Smile of the Day

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Thursday, October 2

How to argue effectively

I argue very well. Ask any of my remaining friends. I can win an argument on any topic, against any opponent. People know this and steer clear of me at parties. Often, as a sign of their great respect, they don't even invite me.

You too can win arguments. Simply follow these simple rules.

1. Make things up. Suppose, in an argument about the Peruvian economy, you are trying to prove that Peruvians are underpaid: a position you base solely on the fact that YOU are underpaid, and you are not going to let a bunch of Peruvians be better off. DON'T say: "I think Peruvians are underpaid." Say instead: "The average Peruvian's salary in 2001 dollars adjusted for the revised tax base is $1,452.81 per annum, which is $836.07 less than the mean gross poverty level." NOTE: Always make up exact figures. If an opponent asks you where you got your information, make THAT up too. Say: "This information comes from Dr. Hovel T. Moon's study for the Buford Commission, published on May 9, 2002. Haven't you read it?" Say this in the same tone of voice you would use to say, "You left your soiled underwear in my bathroom."

2. Use meaningless but weighty-sounding words and phrases. Memorise this list:
  • Let me put it this way
  • In terms of
  • Vis-a-vis
  • Per se
  • As it were
  • Qua
  • So to speak
You should also memorise some Latin abbreviations such as QED, e.g., and i.e.. These are all short for "I speak Latin, and you don't." Here is how to use these words and phrases. Suppose you want to say, "Peruvians would like to order appetisers more often, but they don't have enough money." You never win arguments talking like that ... but you WILL win if you say, "Let me put it this way. In terms of appetisers vis-a-vis Peruvians qua Peruvians, they would like to order them more often, so to speak, but they do not have enough money per se, as it were. QED." Only a fool would challenge that statement.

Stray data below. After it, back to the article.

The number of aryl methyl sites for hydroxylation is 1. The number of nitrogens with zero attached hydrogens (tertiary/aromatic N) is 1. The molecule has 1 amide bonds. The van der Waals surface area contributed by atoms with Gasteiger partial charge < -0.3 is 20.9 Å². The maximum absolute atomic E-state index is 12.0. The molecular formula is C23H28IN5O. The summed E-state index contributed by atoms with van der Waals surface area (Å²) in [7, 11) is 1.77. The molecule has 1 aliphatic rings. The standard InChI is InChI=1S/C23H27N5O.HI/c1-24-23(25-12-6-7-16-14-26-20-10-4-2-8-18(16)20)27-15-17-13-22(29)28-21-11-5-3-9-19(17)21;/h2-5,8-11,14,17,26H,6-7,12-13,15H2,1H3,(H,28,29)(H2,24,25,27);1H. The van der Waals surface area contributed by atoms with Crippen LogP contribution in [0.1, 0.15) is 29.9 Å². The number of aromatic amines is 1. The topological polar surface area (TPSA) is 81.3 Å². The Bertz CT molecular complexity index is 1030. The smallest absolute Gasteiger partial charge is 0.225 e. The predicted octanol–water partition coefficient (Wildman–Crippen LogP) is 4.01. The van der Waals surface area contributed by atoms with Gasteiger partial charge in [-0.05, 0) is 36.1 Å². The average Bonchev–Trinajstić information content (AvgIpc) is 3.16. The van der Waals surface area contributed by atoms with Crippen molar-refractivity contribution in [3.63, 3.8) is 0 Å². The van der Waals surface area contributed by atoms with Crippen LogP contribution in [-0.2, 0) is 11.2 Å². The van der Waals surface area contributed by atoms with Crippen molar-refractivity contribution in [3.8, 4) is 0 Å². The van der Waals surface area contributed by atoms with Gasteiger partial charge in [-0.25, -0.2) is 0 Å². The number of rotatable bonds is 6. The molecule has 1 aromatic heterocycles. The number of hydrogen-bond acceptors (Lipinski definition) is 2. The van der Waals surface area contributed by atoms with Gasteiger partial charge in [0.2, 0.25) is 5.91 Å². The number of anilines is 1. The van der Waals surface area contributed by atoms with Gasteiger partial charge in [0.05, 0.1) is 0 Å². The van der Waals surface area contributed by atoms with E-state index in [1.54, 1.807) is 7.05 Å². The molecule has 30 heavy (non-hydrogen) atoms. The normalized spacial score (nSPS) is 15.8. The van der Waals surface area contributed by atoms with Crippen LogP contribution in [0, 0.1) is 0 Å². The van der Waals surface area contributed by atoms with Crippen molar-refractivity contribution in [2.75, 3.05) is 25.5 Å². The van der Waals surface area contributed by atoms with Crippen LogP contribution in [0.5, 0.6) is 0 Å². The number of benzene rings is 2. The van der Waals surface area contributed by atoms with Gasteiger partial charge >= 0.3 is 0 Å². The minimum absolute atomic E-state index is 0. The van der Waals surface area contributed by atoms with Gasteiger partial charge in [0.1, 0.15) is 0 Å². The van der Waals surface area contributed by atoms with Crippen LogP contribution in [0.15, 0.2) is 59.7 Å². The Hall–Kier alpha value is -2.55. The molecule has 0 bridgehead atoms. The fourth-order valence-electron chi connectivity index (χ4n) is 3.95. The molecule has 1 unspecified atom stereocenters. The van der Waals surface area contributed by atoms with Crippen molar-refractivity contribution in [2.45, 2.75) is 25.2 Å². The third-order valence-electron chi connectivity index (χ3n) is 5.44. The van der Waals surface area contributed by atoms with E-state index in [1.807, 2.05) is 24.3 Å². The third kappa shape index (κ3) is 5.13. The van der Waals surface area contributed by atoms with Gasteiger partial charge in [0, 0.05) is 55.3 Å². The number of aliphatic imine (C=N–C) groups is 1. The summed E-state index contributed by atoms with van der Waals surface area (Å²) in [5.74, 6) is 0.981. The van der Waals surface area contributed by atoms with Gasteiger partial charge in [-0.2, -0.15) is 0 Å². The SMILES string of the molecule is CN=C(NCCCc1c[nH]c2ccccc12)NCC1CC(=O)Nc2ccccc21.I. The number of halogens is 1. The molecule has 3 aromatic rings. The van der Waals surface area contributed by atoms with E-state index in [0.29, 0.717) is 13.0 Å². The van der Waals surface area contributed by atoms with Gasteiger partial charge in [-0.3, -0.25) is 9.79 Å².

3. Use snappy and irrelevant comebacks. You need an arsenal of all-purpose irrelevant phrases to fire back at your opponents should they happen to make valid points. The best are:
  • You are begging the question.
  • You are being defensive.
  • Don't compare apples to oranges.
  • What are your parameters?
This last one is especially valuable. Nobody (other than engineers and policy wonks [and the very occasional blogger -T]) has the vaguest idea what "parameters" means. Don't forget the classic:
Here is how to use your comebacks.

You say: As Abraham Lincoln said in 1873 ...
Your opponent says: Lincoln died in 1865.
You say: You are begging the question.

You say: Liberians, like most Asians ...
Your opponent says: Liberia is in Africa.
You say: You are being defensive.

4. Compare your opponent to Adolf Hitler. This is your heavy artillery, for when your opponent is obviously right and you are spectacularly wrong. Bring Hitler up subtly. Say, "That sounds suspiciously like something Adolf Hitler might say," or "You certainly do remind me of Adolf Hitler."


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